What was an overall strong year for movies was especially strong when it came to documentaries about music, musicians and music history. And most of them are currently available to stream right now, unless otherwise noted, for $3.99 on YouTube, Amazon, Google Play and iTunes. Here are the 20 best:
The Black Godfather
Another big documentary about a big character, Reginald Hudlin‘s film looks at Clarence Avant, an unheralded character who has exercised a strong hand in the worlds of music and politics, while remaining nearly completely unknown to the general public. Now streaming on Netflix.
Remastered: The Two Killings of Sam Cooke
This Netflix doc from director Kelly Duane told the fascinating story of Sam Cooke, the famed soul singer who was murdered in 1964 at the age of 33. The film goes into both Cooke’s music, and his civil rights activism. Now streaming on Netflix.
The Boy Band Con: The Lou Pearlman Story
The boy band craze of the late 1960s is explored through the wild story of Lou Pearlman, the svengali who brought the world both ‘N Sync and the Backstreet Boys. Pearlman, though, was robbing his artists blind, along with many others, as he ended up going to prison for running a Ponzi scheme and dying there. We hear from just about everyone from the groups, with the noted exception of Justin Timberlake. Now streaming on YouTube.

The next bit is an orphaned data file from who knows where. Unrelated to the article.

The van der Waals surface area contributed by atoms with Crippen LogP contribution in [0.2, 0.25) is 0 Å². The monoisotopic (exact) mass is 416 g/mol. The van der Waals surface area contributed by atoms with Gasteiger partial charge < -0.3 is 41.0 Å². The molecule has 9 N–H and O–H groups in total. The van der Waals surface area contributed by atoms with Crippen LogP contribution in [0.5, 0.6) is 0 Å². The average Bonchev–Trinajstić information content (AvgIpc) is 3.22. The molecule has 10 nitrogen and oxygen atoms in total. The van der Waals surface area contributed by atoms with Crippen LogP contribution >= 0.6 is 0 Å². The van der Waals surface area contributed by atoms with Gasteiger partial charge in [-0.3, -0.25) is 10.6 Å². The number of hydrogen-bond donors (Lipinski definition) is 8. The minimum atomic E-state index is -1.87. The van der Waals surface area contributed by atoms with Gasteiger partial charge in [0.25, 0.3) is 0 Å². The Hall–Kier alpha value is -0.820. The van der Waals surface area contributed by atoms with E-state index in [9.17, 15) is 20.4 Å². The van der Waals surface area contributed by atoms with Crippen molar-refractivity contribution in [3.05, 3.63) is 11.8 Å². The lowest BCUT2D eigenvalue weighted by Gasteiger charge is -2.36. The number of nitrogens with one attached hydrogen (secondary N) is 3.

Joel Van Haren‘s film, which played festivals this year, told the story of the theft in Milwaukee a few years ago of the priceless Lipinski Stradivarius violin. That’s only the beginning of this hair-raising story, which looks into the stories of the men who stole the instrument, while even zooming out and making us wonder why, in the same city the same year where several children lost their lives to gun violence, we’re supposed to care about a violin in the first place. Not streaming yet.
Echo in the Canyon